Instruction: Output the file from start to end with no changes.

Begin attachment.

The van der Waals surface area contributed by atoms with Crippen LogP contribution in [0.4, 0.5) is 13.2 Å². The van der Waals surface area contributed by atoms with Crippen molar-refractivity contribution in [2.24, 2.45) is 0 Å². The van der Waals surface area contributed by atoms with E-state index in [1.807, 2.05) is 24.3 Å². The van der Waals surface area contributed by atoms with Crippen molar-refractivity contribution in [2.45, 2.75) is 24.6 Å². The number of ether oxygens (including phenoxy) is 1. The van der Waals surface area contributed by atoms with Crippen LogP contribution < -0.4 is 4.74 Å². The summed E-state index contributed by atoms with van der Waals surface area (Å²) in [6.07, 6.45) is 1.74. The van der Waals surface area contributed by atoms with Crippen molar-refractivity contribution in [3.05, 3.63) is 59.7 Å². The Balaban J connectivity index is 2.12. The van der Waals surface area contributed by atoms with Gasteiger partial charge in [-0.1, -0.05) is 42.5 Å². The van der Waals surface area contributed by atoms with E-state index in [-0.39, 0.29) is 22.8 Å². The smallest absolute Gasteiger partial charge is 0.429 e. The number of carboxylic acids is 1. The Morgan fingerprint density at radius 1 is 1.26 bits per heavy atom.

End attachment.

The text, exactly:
The van der Waals surface area contributed by atoms with Crippen LogP contribution in [0.4, 0.5) is 13.2 Å². The van der Waals surface area contributed by atoms with Crippen molar-refractivity contribution in [2.24, 2.45) is 0 Å². The van der Waals surface area contributed by atoms with E-state index in [1.807, 2.05) is 24.3 Å². The van der Waals surface area contributed by atoms with Crippen molar-refractivity contribution in [2.45, 2.75) is 24.6 Å². The number of ether oxygens (including phenoxy) is 1. The van der Waals surface area contributed by atoms with Crippen LogP contribution < -0.4 is 4.74 Å². The summed E-state index contributed by atoms with van der Waals surface area (Å²) in [6.07, 6.45) is 1.74. The van der Waals surface area contributed by atoms with Crippen molar-refractivity contribution in [3.05, 3.63) is 59.7 Å². The Balaban J connectivity index is 2.12. The van der Waals surface area contributed by atoms with Gasteiger partial charge in [-0.1, -0.05) is 42.5 Å². The van der Waals surface area contributed by atoms with E-state index in [-0.39, 0.29) is 22.8 Å². The smallest absolute Gasteiger partial charge is 0.429 e. The number of carboxylic acids is 1. The Morgan fingerprint density at radius 1 is 1.26 bits per heavy atom.